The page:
Peter Reynolds was at Hereford Cathedral to review a performance by the National Youth Orchestra of Wales with guest conductor Paul Daniel.
Let’s be clear about one thing: any assessment of a youth orchestra’s performance of Stravinsky’s The Rite Of Spring has to acknowledge that such a band, as in the case of the National Youth Orchestra of Wales – the ‘Nash’ – meets briefly once a year for strenuous rehearsals and a short but punishing series of concerts in which is performed what has been learned. OK, two things: however talented the orchestra, however inspiring its conductor and however much its annual experience might not be considered exhausting at all, but actually an exhilarating joyride, it is never going to match the Berlin Philharmonic or the Chicago Symphony or even a second division band of professionals. That said, it’s a truism that forty years ago, the Nash wouldn’t have played this kind of music in public or at this high standard. At the very least, that says a lot for music tuition in state schools, which, of course, is being decimated everywhere. Draw what conclusions you will. This concert, apart from anything else, was thus an example of increasing orchestral proficiency among the young, which is what stands to be lost unless we are vigilant and demanding.
But one shouldn’t over-state the case for difficulty and achievement. Not that long ago, the reluctance of professional orchestras to tackle the Stravinsky work, let alone anything else of iconoclastic stature, was down to their conservatism and the timidity of conductors otherwise full of bluster. Now, it’s considered almost routine, and it holds few terrors, even for the young. Though archivists cannot be absolutely sure, they believe this is the first time the work has been performed by the Nash. The orchestra and guest conductor, Paul Daniel, went for broke in choosing a programme in which the brassy quotient was high, so that by the time Stravinsky was reached via Paul Dukas and Floren Schmitt, the stage was set. Not least of the winning ways was the orchestra’s ability to emerge from the relatively dense scoring of the French composers to Stravinsky’s often violent transparency. The roominess of the score was, sadly, not a condition reflected on the platform, where Hereford’s cheek-by-jowl arrangements, as on other occasions, forced the kitchen department into the north aisle, and the harpists and rear first-violin desks into the south. Not to see as well as hear the percussion in The Rite of Spring was to be short changed.
On this occasion, the 300th anniversary of the Three Choirs Festival, theirs wasn’t so much an interpretation as an exercise in nailing the basics, especially maintaining the consistent throb, real or imagined, that ensures we are aware of the work as a procession leading to a cathartic terminus, with outbursts that don’t sound as if the musicians were just waiting for the opportunity to explode. One wouldn’t have wanted cartharsis on route. What passes for longueurs in the work, transparency at its most clear, exposes the winds; in this case mostly to their credit, but with some momentary fudging in places. Rhythmically, though, the performance was crisp, the tempo finely judged. As Stravinsky himself described it, the music of The Rite swells, enlarges and expands, something Paul Daniel heeded throughout to establish and maintain the music’s constant feverishness. This was an occasion on which conductor and orchestra needed to believe in each other, and there was plenty of evidence for that. No conductor could have been more conspicuous and panoramic in his direction, no youth orchestra more willing to deliver what he wanted to the best of its ability.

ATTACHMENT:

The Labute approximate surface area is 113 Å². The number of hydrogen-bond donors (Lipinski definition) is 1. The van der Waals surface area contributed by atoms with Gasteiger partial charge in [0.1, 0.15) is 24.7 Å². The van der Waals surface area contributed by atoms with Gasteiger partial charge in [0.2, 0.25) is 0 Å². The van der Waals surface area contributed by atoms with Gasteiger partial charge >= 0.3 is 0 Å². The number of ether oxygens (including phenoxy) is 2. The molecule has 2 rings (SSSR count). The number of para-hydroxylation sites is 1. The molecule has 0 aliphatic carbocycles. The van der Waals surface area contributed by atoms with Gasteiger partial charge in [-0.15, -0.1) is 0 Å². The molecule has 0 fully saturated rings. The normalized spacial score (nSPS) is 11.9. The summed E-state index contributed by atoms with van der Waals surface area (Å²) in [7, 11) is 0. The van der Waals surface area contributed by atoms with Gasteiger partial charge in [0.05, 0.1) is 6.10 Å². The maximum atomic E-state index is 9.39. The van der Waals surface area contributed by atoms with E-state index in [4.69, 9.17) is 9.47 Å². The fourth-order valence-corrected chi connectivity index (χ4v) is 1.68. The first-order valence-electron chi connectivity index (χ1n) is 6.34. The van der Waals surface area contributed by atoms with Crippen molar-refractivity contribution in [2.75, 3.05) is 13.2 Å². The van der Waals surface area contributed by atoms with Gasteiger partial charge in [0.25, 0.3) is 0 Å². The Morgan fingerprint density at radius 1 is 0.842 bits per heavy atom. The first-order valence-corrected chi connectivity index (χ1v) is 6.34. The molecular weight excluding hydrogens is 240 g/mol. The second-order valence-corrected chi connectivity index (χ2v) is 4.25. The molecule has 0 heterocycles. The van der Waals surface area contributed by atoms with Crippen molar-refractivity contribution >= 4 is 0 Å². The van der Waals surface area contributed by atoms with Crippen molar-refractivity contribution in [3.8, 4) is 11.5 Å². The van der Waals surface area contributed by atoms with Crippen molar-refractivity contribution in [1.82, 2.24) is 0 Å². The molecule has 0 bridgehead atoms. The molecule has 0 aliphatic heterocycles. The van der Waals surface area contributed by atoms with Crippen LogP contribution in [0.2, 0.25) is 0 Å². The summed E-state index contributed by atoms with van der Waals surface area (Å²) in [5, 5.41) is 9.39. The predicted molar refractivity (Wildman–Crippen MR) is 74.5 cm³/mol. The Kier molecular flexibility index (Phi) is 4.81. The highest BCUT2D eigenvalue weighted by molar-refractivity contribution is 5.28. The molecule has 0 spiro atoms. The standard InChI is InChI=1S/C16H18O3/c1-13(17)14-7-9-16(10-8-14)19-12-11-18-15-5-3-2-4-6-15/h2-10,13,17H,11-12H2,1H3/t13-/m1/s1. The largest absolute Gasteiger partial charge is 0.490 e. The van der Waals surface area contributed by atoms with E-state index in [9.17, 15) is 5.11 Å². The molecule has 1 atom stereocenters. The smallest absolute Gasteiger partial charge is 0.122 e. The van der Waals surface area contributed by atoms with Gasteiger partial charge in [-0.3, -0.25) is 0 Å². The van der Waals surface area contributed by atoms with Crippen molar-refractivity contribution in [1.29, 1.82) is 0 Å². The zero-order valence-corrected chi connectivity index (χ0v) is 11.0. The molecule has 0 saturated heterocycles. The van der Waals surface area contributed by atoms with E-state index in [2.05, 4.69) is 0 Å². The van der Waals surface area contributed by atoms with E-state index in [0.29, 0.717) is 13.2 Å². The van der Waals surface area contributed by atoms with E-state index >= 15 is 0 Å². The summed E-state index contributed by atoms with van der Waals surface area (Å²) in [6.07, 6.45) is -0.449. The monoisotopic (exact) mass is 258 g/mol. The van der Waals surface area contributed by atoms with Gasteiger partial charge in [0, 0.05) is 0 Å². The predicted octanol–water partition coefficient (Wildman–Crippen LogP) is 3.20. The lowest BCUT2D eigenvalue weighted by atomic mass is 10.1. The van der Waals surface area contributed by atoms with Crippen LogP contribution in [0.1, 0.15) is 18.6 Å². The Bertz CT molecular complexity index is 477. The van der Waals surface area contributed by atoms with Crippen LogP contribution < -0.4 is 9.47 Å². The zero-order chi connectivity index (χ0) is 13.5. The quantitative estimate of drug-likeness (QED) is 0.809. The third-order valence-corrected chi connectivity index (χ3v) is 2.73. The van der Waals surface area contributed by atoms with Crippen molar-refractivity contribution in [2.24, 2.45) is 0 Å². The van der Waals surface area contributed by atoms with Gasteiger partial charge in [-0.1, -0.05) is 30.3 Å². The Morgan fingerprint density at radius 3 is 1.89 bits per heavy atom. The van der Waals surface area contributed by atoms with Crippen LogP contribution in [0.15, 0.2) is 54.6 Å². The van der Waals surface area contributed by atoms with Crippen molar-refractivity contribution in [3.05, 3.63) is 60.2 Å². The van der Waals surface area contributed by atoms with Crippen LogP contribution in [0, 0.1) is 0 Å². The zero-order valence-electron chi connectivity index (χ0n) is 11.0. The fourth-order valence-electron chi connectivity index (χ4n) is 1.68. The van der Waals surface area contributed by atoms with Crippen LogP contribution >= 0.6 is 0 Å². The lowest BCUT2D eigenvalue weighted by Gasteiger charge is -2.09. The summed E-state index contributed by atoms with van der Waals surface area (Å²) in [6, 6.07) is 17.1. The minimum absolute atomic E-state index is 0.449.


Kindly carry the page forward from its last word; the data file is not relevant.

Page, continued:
Ancient cathedrals were not meant to accommodate music to illustrate a pagan rite or, in Schmitt’s La Tragédie de Salomé, sympathy for a debauchee (Gloucester’s refusal to countenance the music of Delius until comparatively recent times is something too embarrassing to resurrect), but it was not the more liberal atmosphere that prevailed here as much as the devilish acoustics for an orchestra required to deal with both declamation and close textures, some of which in the latter case were too close for aural comfort. But as a rounded piece it was magnificent. What you heard in this work and in Dukas’s shimmering narrative, where the same reservations obtained but slightly less so in the double sequence of variations, probably depended on where you were sitting, and that applied to members of the band as well as the audience.
No-one, however, could mistake the forthright brass section in the fanfare at the start of La Péri, which was as much composer’s afterthought as statement of Welsh intent. The Nash’s 2015 programme will sound different in each of its venues – it played Bangor and Aberyswyth before travelling to Hereford – but none will militate against the orchestra’s musicianly poise and conviction. It stands proud before a 65-year-old history. The Nash was, after all, the world’s first youth orchestra.
* Futher evening appearances with the same programme and day programmes featuring young composers as follows:
Theatr y Ffwrnes, Llanelli, July 31, 12.30pm (NYOW Young Composers)
Theatr y Ffwrnes, Llanelli, July 31, 7.30pm
St David’s Hall, Cardiff, August 1, 1pm (NYOW Young Composers)
St David’s Hall, Cardiff, August 1, 7.30pm
Photo from National Youth Orchestra of Wales: Facebook.com/NYOWTheNash
Hereford Cathedral, July 30 2015*
National Youth Orchestra of Wales
Conductor: Paul Daniel
Dukas: La Péri
Schmitt: La Tragédie de Salomé
Stravinsky: The Rite of Spring
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